Message from President Ushioku as MOL Sunflower Begins Operations- Japan’s Largest Ferry and Coastal RORO Vessel Operator Launched
Mitsui O.S.K. Lines, Ltd. and MOL Group Company MOL Sunflower Ltd. announced the beginning of operations by MOL Sunflower on October 1. Prior to this, a press conference was held in Tokyo on September 28, at which the new president and MOL Group executive officer Hirotoshi Ushioku gave an overview of the new company and its future management policies. Below are some highlights of Ushioku’s presentation.
1. MOL Sunflower begins operation
MOL Ferry Co., Ltd. and Ferry Sunflower Limited have merged and started operations as MOL Sunflower Ltd. MOL Sunflower operates 10 ferries and five roll-on/roll-off (RORO) vessels on six routes and employs more than 500 people on land and at sea. Overall, the MOL Sunflower Group employs roughly 1,000 people. With a roughly 30% share of Japan’s domestic marine transportation market and the largest route network and number of vessels in operation in Japan, the company provides stable services in both logistics and passenger travel.
2. Reasons for the merger
“The business environment surrounding our business continues to change on a daily basis.,” Ushioku said. In particular, the ferry and coastal RORO vessel industry is facing the “2024 logistics problem”, a modal shift in logistics caused by the shortage of truck drivers, while the passenger business is responding to changing attitudes of customers who enjoy ferries as a means of transportation and as a cruise trip opportunity. Above all, working toward a decarbonized society is a pressing issue for the ferry and coastal RORO vessel industry.
To respond appropriately to changes in the external environment and customer needs, the “Sunflower” brand must be integrated and the management base must be stronger than ever before. In particular, environmental response requires significant investment in ship technology innovation, research into alternative fuels, and the introduction of new environmentally friendly vessels. The merger allows more aggressive investment in these new fields and promotes further improvement and innovation in transportation services.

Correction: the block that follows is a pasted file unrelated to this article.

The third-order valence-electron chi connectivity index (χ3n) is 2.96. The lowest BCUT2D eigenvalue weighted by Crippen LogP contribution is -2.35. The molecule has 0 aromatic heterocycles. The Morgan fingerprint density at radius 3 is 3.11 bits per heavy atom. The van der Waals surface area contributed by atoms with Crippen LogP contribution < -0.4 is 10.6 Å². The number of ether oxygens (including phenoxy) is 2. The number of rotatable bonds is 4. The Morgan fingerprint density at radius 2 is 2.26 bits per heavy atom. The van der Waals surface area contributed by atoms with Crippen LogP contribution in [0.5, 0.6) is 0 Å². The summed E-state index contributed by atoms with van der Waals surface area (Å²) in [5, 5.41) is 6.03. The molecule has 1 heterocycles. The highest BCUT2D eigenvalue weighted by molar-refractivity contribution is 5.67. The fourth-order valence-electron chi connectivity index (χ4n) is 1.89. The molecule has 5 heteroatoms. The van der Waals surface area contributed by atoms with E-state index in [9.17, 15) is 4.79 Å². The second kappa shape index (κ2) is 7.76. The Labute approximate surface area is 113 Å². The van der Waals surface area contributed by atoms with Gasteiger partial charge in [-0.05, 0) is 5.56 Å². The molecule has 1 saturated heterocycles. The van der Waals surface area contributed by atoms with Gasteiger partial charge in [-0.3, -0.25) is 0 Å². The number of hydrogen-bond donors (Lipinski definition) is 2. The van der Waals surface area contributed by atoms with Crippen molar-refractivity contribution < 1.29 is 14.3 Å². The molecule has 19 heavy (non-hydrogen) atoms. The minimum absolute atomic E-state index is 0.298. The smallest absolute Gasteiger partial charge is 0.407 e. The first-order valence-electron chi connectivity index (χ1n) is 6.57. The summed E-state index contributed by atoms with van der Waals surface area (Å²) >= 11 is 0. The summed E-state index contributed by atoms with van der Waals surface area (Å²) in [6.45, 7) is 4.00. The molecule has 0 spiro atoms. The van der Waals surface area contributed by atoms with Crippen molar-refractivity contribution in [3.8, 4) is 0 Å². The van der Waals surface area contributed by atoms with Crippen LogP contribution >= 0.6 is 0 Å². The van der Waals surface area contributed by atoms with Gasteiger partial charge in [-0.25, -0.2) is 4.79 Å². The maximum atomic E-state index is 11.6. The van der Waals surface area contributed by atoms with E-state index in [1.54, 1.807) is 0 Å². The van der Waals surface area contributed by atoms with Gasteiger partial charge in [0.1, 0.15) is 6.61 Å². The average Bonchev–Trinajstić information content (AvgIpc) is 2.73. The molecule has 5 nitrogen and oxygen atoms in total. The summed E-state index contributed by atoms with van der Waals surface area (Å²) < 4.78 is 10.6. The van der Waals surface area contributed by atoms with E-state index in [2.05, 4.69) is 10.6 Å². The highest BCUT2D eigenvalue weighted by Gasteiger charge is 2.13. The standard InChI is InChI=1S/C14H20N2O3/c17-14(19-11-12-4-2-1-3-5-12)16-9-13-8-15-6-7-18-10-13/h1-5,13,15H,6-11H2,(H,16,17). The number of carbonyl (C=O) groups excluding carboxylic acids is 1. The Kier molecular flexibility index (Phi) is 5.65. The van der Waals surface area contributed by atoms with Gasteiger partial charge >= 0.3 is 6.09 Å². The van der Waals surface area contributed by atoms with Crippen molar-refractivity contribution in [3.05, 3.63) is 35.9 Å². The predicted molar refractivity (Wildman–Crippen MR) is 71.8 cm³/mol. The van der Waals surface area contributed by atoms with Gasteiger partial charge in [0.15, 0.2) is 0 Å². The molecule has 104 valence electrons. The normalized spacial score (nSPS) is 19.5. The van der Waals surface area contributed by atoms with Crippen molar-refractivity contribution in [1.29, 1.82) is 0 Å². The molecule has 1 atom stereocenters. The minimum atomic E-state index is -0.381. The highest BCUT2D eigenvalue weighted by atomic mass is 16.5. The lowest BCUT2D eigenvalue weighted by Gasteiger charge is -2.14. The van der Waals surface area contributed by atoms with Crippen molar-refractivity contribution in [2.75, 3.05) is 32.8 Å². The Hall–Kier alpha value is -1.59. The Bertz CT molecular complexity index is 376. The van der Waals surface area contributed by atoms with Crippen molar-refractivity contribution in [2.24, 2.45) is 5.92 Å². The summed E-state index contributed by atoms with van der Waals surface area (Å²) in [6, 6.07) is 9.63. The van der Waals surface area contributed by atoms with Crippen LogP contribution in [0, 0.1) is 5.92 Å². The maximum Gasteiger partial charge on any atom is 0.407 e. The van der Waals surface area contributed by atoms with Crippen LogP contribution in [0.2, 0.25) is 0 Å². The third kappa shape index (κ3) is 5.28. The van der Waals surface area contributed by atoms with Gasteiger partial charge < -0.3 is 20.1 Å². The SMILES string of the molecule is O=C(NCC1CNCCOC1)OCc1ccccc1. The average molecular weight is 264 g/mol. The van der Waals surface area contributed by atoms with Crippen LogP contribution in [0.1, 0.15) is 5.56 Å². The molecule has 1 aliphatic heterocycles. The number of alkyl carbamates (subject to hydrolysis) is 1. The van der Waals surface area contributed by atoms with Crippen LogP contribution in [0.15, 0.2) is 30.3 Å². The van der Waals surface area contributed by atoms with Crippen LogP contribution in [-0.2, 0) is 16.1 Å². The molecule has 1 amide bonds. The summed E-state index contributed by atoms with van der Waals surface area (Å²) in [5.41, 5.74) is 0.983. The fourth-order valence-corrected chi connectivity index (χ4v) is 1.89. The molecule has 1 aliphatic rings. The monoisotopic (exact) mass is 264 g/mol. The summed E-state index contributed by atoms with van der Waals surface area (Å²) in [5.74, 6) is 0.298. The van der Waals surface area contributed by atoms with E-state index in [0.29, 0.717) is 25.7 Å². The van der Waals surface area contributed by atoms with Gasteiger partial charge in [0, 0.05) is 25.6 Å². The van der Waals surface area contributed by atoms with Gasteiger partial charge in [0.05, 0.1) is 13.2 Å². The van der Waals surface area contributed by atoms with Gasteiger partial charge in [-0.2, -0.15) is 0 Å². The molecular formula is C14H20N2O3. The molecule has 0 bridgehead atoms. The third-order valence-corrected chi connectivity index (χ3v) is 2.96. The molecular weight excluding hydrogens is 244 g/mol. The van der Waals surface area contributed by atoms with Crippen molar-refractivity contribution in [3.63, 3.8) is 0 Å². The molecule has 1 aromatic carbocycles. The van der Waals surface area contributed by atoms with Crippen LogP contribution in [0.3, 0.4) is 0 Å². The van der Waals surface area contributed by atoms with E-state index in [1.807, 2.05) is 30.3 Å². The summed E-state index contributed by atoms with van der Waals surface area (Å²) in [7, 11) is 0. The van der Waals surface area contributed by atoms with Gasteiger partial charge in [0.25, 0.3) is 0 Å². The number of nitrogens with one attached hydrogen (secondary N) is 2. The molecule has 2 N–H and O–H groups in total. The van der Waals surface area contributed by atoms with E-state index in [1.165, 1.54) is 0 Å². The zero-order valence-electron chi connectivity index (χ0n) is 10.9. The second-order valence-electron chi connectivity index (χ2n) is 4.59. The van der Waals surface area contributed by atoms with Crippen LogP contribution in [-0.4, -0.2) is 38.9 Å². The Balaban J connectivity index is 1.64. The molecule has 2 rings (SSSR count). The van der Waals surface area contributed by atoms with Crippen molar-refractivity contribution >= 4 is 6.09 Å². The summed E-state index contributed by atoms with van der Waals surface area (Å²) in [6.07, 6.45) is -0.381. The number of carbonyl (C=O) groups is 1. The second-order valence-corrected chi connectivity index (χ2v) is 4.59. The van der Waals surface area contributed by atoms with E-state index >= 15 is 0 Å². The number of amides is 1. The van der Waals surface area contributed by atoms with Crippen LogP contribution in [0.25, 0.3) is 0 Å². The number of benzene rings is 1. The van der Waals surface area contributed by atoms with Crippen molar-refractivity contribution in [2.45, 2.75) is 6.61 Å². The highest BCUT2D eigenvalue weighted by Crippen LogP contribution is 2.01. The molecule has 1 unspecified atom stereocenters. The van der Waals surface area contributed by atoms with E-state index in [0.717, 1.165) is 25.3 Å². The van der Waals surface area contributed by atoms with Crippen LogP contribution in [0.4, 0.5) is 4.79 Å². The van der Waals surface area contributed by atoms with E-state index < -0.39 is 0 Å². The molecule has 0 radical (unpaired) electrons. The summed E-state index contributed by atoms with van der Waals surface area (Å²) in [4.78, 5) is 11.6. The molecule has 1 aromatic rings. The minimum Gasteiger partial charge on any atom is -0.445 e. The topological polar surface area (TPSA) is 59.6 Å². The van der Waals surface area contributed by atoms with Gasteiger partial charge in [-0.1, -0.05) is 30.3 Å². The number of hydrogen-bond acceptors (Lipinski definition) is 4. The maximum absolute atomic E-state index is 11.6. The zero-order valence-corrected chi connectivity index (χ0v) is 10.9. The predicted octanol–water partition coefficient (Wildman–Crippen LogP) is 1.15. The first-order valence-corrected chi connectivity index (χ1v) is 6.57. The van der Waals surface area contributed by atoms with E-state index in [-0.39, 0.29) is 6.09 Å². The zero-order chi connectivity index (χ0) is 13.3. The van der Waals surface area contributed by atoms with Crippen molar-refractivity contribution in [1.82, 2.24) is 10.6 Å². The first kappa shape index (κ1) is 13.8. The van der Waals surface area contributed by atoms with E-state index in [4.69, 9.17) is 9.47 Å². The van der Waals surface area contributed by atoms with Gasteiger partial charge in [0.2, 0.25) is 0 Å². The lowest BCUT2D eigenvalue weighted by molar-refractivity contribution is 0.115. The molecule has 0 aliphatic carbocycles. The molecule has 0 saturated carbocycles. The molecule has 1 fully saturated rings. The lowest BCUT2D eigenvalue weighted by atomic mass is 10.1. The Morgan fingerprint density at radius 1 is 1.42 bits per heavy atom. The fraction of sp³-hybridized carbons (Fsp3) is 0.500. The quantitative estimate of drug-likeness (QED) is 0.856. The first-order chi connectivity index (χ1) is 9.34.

3. Features of the integrated company
Becoming an MOL Group executive officer-led company
“I am pleased to announce that I have been appointed President of MOL Sunflower and Executive Officer of the MOL Group,” Ushioku said. “MOL Sunflower is a MOL Group executive officer-led company, given its position as a domestic subsidiary under the jurisdiction of MOL’s Ferry and Associated Business Division in the Headquarters of Wellbeing & Lifestyle Business. It is empowered to operate as part of the Head Office while it is a subsidiary. It will enhance corporate value through autonomous organizational management while leveraging the collective strengths of the MOL Group as well as the corporate functions of the MOL Head Office.”
Management policy (Vision)
“We want to become a ferry and coastal RORO vessel operator that attracts worldwide attention for its business scale, sound management, and the happiness of our executives and employees,” Ushioku added. “We will also develop high-quality logistics services to solve social issues such as the “2024 logistics problem,” and further promote our ‘Casual Cruise (Note 1) strategy, which sets us apart from our competitors, to provide not simply a means of transportation but also memorable cruise experiences for our passengers.”
“To achieve these goals, we have identified three keywords for our business management policy,” he said.
The first is “visualization (creating visibility).” “We operate our business in such a way as to visualize what is difficult to see. For example, we will develop imaginative and creative ways to express abstract expressions such as “service” and “safety” in a way that everyone can see and understand. Our policy is to pursue visualization even in internal documents to share information and conduct business operations with a high level of transparency.”